When he was back in the palace the prince told his mother about the incident.
The queen was delighted to hear this news. At last she would get a daughter-in-law. She decided to go herself.
So one day the startled One Tooth got a message that the next week the queen herself would come to make enquiries about her young daughter. What was she to do now? Confess­ing everything would be the same as inviting disaster. It would be better to think up another way to escape the danger.
When the queen came, One Tooth received her with all the respect due to such a noble lady. She served her the best tea and the nicest cakes that could found in town. She did every­thing to please her. But when the queen asked whether she could meet her daughter, One Tooth extremely shy. She heard that Your Majesty was coming, she hid herself in the room and she has not come out since.”
The queen was agreably surprised on hearing this.
“Here’s a virtuous and mode girl,” she thought. “She does not seem to as rude as young girls are nowadays.”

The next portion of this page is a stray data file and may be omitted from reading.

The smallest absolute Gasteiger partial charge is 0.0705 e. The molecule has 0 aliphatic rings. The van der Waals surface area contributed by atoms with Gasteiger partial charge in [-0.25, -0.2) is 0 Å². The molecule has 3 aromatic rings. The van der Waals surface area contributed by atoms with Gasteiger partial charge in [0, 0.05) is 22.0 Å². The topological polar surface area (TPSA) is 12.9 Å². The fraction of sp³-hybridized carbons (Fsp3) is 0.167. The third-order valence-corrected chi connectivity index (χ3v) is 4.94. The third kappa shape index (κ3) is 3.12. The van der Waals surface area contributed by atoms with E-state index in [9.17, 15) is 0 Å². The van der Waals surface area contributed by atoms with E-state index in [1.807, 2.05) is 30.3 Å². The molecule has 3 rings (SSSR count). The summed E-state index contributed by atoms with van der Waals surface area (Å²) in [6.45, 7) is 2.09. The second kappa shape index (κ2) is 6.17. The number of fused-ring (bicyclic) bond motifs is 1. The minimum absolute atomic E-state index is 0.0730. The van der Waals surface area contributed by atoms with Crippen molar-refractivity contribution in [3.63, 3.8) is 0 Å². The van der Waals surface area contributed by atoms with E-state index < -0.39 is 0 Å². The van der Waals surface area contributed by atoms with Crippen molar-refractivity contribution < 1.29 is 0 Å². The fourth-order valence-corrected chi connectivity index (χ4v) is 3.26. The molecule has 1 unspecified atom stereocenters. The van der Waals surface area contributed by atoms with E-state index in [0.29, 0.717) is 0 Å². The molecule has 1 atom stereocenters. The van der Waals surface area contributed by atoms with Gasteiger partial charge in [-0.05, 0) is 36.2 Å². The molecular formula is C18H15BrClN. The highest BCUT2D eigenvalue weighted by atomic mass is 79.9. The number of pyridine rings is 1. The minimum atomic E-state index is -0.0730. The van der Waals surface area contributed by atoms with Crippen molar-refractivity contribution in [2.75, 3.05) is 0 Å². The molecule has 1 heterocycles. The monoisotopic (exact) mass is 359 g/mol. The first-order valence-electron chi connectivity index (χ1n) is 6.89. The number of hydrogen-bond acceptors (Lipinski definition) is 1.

Kindly, she said to One Tooth, “Can’t she just show me one of her fingers?”
“I will ask her to do that, Your Majesty,” answered One Tooth and hurried to her daughter’s room.
A moment later, the queen saw the door opening an inch or so and a slender, white finger appeared through it. A gold and­ diamond ring glistened on it.
“What a pretty finger she has and what a white and smooth skin!” Thought the queen. “The ring looks good too. Yes, the girl is certainly beautiful enough to become the bride of my son.”
Now the queen was rather near-sighted and, besides, the room was also rather dark. Therefore, she did not notice that what she had seen was not a real finger, but a piece of white candle shaped like a finger and decorated with a gold ring.